Jason Steinhauer, Program Specialist, The John W. Kluge Center at the Library of Congress

Proposal Type: Other

Abstract: INTRODUCING: HISTORY COMMUNICATORS. Just as science has its science communicators, history needs history communicators. The 21st century necessitates that the history profession cultivate a designated class of communicators who present historical scholarship to non-experts, generate support for research, and inform policymakers and the public. Academic historians should not be responsible for promoting and explaining their work to the public; that complex and political task of bringing historical research out of the scholarly communication cycle and into the mainstream requires a unique set of skills that must be cultivated, practiced, and applied across the wide range of media now available. Scholars should focus on conducting deep research, writing, publishing, teaching and working toward tenure. History communicators should operate at the edge and intersection of new historical scholarship and the constantly-evolving world of communicating it to the public through digital, creative, polemical, and institutional arenas.

Seeking: This new idea and concept would work well as a Ted-style talk. I’d like to collaborate with others who either agree or disagree, though–either as a point/counterpoint, a roundtable discussion, a pecha kucha, or other experimental form TBD, to draw out the discussion and provoke reflection and conversation among the audience.

Related Topics: Digital, Civic Engagement, Policy

If you have a direct offer of assistance, sensitive criticism, or wish to share contact information for other people the proposer should reach out to, please get in contact directly: Jason Steinhauer, jste[at]loc.gov

If you have general ideas or feedback to share please feel free to use the comments feature below.



  1. Denise Meringolo says:

    I think Kathleen Thompson –who proposed something on blogging– might be a good partner for you to think through your idea and decide on a format.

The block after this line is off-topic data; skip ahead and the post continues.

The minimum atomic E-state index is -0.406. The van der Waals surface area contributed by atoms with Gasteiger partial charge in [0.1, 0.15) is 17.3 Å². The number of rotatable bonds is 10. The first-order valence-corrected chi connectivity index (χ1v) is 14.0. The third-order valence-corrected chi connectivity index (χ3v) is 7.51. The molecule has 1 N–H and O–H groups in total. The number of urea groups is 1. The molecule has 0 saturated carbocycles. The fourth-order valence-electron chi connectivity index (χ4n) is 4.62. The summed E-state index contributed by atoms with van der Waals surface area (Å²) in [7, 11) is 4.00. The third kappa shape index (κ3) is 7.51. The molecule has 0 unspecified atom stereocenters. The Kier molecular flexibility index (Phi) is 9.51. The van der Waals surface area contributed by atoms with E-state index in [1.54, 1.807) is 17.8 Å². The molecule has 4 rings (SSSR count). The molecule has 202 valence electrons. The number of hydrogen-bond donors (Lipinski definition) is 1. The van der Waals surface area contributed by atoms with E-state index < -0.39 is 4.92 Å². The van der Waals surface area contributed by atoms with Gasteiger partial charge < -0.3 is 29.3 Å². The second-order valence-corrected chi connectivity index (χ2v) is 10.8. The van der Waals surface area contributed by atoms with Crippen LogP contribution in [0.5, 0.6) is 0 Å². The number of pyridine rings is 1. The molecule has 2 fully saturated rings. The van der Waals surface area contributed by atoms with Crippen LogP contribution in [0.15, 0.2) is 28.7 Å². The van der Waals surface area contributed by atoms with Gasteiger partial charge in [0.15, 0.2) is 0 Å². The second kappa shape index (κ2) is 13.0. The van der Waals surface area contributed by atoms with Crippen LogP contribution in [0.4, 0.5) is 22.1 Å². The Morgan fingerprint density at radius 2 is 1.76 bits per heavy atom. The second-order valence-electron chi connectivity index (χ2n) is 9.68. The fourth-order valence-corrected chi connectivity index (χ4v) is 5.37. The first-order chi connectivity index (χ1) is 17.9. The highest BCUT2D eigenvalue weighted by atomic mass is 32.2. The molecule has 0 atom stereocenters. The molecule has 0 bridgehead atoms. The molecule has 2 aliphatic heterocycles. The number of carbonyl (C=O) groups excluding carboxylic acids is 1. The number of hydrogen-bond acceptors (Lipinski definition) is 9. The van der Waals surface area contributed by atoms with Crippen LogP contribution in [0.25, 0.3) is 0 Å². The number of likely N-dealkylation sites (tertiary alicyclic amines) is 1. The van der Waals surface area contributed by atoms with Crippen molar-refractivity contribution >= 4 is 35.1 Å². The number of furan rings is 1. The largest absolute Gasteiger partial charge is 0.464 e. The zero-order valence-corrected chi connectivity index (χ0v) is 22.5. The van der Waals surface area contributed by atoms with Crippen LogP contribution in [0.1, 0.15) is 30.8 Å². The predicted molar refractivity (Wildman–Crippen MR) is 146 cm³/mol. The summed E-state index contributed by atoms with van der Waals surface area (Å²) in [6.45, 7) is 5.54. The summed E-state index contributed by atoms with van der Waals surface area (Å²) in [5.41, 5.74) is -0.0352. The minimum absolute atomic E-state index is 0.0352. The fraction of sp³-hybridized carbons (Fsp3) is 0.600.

2. Jean-Pierre Morin says:

    This is a very provocative position and one that may well generate some interesting debate. I think it would be useful for the proposal to settle on a specific format (I’d suggest a roundtable) and look to get some Public Historians from across the board to get their perspectives.

  3. I love this idea and agree with Denise that possibly collaborating with the proposer of the ” blogging” panel might be a good idea. Also, does this have some possible relationship to the History Relevance Campaign project described here: http://publichistorycommons.org/what-is-the-history-relevance-campaign/ ? And, could it also be related to conversations about what skills could/should be taught in history/public history graduate programs? Just some thoughts.

  4. I have been trying to stir up interest on broadcasting history, a topic which seems to overlap yours. Few responded to my proposal “Broadcasting History” at the commons. Would you like to participate in my session (which so far has none but me; or would you like to include me in yours ? I might present the argument that historian do today have an obligation to remake themselves into history communicators; as I was forced to retrain myself.

    In any case, Tuesday is the deadline ! Do let me know.

    David Dunaway

  5. Thanks, everyone, for the wonderful enthusiasm and support. The proposal is in! We’ve assembled a tremendous panel. In the meantime, I’ve expanded on the idea a bit on my blog, and will continue to think and talk about the concept in advance of next April. Hope to see everyone at the conference!

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